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This led him to be bedridden for 11 years. The treatments weren’t helping and the doctors didn’t know what to do. That’s when Doug knew he had to take action.
He started researching, trying to find a solution. He had found a 2,200-page endocrinology textbook near a garbage can while he was in college. In this book he found an important passage discussing how adrenal disorders could mirror thyroid disorders.
He kept reading medical textbooks and then hypothesised that a whole class of autonomic nervous-system disorders could exist beyond the established categories of what most endocrinologists or neurologists knew about. Then he kept doing his research, this time using a computer. By this time, Doug realised he needed help.
So he teamed up with scientist curious enough to take on a rare case and spend long hours with him parsing it out, by going to a science conference. His partner was Dr. H. Cecil Coghlan, a medical professor at the University of Alabama-Birmingham.
Doug’s first solution came in 2004: a drug. Then Dr. H. Cecil Coghlan told him he might have an adrenal tumour. But three scans of his adrenal glands all came back negative.
So he made a fourth scan that showed his adrenals "glowing brightly," Thus was abnormality consistent with his new theory. His partner confirmed the diagnosis: bilateral adrenal medullary hyperplasia. It means that medullas, or inner regions, of his adrenal glands, were enlarged and acting like tumours. His adrenal glands were producing way too much adrenaline. They found only 32 recorded cases of bilateral adrenal medullary hyperplasia.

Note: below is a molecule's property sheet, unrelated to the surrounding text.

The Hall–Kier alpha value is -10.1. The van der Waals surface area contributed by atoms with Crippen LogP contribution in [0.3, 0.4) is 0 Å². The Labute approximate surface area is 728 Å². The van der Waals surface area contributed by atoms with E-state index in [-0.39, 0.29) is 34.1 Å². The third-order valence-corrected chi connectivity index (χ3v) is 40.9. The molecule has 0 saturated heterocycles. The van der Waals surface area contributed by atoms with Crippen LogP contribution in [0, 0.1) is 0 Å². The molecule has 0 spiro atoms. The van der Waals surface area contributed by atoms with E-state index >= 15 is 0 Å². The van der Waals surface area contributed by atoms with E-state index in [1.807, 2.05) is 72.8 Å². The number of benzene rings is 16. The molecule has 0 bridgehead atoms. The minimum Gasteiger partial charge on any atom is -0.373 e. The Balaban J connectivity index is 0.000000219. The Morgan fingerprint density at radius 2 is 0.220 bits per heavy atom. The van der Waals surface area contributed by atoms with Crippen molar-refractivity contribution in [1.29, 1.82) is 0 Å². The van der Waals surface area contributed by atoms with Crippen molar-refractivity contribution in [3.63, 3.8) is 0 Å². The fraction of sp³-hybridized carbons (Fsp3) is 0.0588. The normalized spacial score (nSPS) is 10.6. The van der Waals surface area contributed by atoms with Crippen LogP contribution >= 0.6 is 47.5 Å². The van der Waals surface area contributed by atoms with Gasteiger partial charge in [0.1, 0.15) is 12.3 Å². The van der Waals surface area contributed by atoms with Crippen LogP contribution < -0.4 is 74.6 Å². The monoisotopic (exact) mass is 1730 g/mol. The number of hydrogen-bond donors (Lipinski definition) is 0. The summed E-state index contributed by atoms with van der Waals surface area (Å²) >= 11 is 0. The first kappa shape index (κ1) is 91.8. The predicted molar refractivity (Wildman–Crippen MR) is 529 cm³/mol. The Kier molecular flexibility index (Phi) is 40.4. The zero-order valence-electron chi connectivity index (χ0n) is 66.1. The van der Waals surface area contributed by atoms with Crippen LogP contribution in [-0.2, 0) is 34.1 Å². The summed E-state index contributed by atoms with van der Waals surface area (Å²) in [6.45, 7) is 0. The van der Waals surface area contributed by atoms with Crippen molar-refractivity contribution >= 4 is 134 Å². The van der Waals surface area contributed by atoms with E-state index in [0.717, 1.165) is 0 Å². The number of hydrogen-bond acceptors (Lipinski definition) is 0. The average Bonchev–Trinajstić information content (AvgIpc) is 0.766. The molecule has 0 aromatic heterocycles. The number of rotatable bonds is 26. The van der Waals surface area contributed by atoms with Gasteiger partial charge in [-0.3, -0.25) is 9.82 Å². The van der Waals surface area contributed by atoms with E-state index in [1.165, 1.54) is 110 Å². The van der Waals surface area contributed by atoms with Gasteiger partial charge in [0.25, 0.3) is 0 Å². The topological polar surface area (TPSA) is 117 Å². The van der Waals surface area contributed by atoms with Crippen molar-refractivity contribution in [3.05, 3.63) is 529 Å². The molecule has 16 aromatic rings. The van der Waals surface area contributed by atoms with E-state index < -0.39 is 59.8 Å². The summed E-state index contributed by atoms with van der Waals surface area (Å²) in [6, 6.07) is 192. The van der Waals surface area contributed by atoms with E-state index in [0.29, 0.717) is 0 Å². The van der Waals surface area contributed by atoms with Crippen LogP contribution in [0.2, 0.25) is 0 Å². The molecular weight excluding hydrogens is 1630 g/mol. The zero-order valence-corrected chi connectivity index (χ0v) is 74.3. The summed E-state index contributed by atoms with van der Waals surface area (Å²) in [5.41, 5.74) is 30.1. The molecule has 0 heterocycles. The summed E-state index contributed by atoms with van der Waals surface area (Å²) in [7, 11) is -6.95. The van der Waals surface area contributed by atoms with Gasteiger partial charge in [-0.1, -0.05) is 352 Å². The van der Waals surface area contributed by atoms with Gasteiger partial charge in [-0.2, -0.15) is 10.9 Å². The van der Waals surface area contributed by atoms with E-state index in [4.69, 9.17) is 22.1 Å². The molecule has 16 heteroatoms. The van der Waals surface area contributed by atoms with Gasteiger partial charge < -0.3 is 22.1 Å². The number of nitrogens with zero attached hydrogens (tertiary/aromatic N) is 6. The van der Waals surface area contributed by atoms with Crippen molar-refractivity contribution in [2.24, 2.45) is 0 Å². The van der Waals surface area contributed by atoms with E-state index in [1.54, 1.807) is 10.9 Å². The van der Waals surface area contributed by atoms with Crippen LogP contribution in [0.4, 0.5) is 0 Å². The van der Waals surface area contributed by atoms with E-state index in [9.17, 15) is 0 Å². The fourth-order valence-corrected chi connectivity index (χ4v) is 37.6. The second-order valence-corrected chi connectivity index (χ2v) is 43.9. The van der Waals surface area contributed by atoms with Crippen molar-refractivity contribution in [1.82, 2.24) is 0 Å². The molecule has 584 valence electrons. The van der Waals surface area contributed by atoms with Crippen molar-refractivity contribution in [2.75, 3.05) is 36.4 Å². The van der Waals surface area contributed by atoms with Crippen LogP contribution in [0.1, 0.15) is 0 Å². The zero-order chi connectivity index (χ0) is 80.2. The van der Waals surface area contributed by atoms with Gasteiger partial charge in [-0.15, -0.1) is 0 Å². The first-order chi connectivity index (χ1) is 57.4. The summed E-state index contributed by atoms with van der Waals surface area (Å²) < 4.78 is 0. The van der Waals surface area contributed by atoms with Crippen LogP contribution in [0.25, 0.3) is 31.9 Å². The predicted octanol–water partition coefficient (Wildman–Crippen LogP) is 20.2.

Now, for Doug, the solution was simple: to cut out medullas of his adrenal glands.
Dr. Chris Bauer, Lindsay's personal physician, considered this an "atypical presentation of a rare disease", adding: "they don't really write textbooks based on that”.
So Doug proposed a new surgery that would cure himself. “If there isn't a surgery, I'm going to make one”, the patient said.
In 2008, the innovator found a 1980 study from a scientist at Georgia State University, which he summed up as: "you slice the rat's adrenal gland with a razor blade and squeeze it so the medulla pops out like a pimple." Then he found that another version of the adrenal medulla extraction had been done at Harvard. All of these leads made him create a 363-page PDF which proposed a first-ever human adrenal medullectomy.
The chosen doctor to perform was a surgeon from the University of Alabama-Birmingham. In September 2010 Doug went to the university hospital, where the doctor successfully extracted one of his adrenal medullas. In 2012, he underwent a second surgery to remove the medulla from his remaining adrenal gland.
By early 2014, he was coming off some of his meds.
In 2019, the pioneer is still on meds. But he can have a normal life.
Adapted from: https://cnn.it/2YoXB3W
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